Scientific analysis of Oscar Kokoschka’s portrait of actor Ernst Reinhold reveal a mysterious under-painting
These days, the Royal Museums Of Fine Arts of Belgium have dedicated a small section of their galleries to recent scientific techniques for the analysis of paintings, taking Kokoschka’s Trance Player and Gauguin’s Portrait of Suzanne Bambridge out of the permanent collection to be displayed as case studies.
The latter, a portrait made by the French artist during one of his trips to Tahiti, is shown along with several reproductions coming from multi-spectral analysis in which a camera can capture the image at a higher spectral resolution. This technique, along with others, is currently used to discover the hidden layers of paint on the canvas and how these were originally laid out by the artist, allowing to see deep into the making of the artwork and help historians and restores in their research and practice.
In the case of Kokoschka’s Trance Player (also called the portrait of actor Ernst Reinhold), the exhibition focuses on how this plethora of scientific examinations – the mentioned multi-spectral analysis, radiography and infrared scan – has managed to unveil a hidden painting which existed on the canvas before Kokoschka’s intervention, a painting that also consists of a portrait (though the one of a woman) and differs from Kokoschka’s for its opposite vertical orientation.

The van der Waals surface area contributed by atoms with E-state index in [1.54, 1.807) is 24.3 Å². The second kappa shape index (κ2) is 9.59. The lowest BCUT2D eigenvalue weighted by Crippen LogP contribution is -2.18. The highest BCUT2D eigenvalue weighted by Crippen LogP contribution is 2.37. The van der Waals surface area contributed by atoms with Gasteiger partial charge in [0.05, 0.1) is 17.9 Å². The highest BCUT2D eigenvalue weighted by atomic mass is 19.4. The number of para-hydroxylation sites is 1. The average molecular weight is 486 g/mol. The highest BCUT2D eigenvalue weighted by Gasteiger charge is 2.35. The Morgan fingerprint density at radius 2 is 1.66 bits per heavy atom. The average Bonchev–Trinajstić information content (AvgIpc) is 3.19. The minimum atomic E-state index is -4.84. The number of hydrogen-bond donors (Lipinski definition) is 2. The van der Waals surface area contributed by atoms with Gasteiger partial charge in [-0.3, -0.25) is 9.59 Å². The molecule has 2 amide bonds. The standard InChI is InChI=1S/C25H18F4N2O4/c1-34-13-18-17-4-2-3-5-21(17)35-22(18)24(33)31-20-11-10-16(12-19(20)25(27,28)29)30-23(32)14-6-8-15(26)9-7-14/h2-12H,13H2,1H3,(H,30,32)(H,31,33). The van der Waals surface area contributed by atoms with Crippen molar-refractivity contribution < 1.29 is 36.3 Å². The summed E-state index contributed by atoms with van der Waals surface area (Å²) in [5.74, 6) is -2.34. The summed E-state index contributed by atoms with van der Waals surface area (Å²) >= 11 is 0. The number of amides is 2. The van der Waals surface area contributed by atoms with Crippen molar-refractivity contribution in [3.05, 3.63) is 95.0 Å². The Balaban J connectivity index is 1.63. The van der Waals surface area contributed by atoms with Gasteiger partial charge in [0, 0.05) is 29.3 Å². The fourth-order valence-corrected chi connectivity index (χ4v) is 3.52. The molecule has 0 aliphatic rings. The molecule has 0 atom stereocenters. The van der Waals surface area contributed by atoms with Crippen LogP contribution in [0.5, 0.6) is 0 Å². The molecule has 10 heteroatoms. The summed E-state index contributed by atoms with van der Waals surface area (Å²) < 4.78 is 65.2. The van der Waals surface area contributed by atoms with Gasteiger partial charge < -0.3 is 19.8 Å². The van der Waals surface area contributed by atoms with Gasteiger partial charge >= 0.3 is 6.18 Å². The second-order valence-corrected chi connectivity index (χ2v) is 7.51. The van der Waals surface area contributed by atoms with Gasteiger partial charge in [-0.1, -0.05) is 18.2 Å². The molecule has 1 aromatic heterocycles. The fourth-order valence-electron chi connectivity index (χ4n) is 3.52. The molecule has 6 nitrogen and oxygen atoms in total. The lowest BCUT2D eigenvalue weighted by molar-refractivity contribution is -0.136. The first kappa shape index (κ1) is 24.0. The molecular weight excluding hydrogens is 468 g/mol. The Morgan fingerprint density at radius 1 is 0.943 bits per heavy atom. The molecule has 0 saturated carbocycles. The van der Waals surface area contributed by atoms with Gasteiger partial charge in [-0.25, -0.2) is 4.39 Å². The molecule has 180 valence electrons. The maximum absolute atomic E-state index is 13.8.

As informed by the didactic panel in the show, the clear difference in both the style and the type of pigments has led to the conclusion that the older painting was not made by Kokoschka himself, who instead seems to have appropriated the pre-owned canvas, repaired a few holes in it and used it for his portrait the actor Ernst Reinhold. Other than what the museum reports, not much information can be found about the older painting as the artist doesn’t seem to have left any specific notes on the matter.
Possibly because of the decay of the most recent layers of paint, it is curious to see how the face of the anonymous lady still appears up side down in the area of the man’s arm, as if Kokoschka – consciously or unconsciously – wanted to leave a visible trace of what he later covered with his work.
Perhaps influenced by recent trends of collective authorship, we looked at the Trance Player as it consisted of a work made by two artists engaged in a collaborative dialogue, as the contribution of one was the continuation of the other, as the sound of this conversation had to wait until today to be heard – a moment when technological images of these parallel voices speaking to each other could be eventually seen.
November 25, 2020